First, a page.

To Fight Terrorism, Go to Its Root Causes, Says John Paul II

Focuses on Injustice and Oppression

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CASTEL GANDOLFO, Italy, SEPT. 8, 2002 ( As Sept. 11 approaches, John Paul II appealed to world leaders to combat terrorism by fighting its roots, especially injustice and oppression.

To respond to terrorism means “to undertake new and creative political, diplomatic and economic initiatives aimed at relieving the scandalous situations of gross injustice, oppression and marginalization which continue to oppress countless members of the human family,” the Pope said Saturday.

“History, in fact, shows that the recruitment of terrorists is more easily achieved in areas where human rights are trampled upon and where injustice is a part of daily life,” the Holy Father said, when receiving the letters of credence of Kathryn Frances Colvin, the new ambassador of Great Britain to the Vatican.

“This is not to say that the inequalities and abuses existing in the world excuse acts of terrorism,” he added. “There can never, of course, be any justification for violence and disregard for human life.”

John Paul II condemned all terrorism. “Ultimately, terrorism is built on contempt for human life,” he said, echoing his Message for World Day of Peace 2002. “For this reason, not only does it commit intolerable crimes, but, because it resorts to terror as a political and military means, it is itself a true crime against humanity.”

“However, the international community can no longer overlook the underlying causes that lead, young people especially, to despair of humanity, of life itself, and of the future, and to fall prey to the temptations of violence, hatred and desire for revenge at any cost,” the Pope added.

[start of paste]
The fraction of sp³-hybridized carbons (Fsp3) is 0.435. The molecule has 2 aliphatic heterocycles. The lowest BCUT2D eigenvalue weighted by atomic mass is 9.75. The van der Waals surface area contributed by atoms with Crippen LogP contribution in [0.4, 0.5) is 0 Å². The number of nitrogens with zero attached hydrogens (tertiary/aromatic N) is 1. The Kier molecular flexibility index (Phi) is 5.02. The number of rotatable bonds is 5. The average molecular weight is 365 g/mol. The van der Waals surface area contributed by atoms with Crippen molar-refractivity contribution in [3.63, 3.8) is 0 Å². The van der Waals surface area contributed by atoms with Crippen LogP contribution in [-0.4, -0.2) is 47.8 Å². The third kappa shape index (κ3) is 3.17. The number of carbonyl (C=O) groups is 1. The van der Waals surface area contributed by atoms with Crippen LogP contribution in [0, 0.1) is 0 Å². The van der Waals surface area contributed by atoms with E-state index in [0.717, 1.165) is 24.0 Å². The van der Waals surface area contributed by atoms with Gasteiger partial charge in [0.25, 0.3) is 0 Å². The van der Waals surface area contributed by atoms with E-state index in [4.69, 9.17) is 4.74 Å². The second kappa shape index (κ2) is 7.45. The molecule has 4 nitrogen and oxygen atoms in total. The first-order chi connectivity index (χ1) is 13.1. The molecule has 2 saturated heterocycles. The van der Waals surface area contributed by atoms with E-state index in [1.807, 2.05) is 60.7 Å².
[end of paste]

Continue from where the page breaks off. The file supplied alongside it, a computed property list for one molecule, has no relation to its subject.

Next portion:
This was why the Holy Father convoked the Day of Prayer for Peace in Assisi, last Jan. 24, attended by religious leaders, “to cooperate, together with men and women of good will everywhere, in building a future of peace.”

“In the end, it is in the conversion of hearts and the spiritual renewal of societies that the hope of a better tomorrow lies,” the Pope said.

“The building of such a global culture of solidarity is, perhaps, the greatest moral task confronting humanity today,” he stressed.

This is the great challenge Western countries face, where Christian values are “now being called into question by alternative cultural models,” the Bishop of Rome added.

These models “are grounded in an exaggerated individualism which all to often leads to indifferentism, hedonism, consumerism and a practical materialism that can erode and even subvert the foundations of social life,” he concluded.

Born in 1945, Kathryn Frances Colvin, the new British ambassador, is a career diplomat who previously was head of protocol in her homeland.

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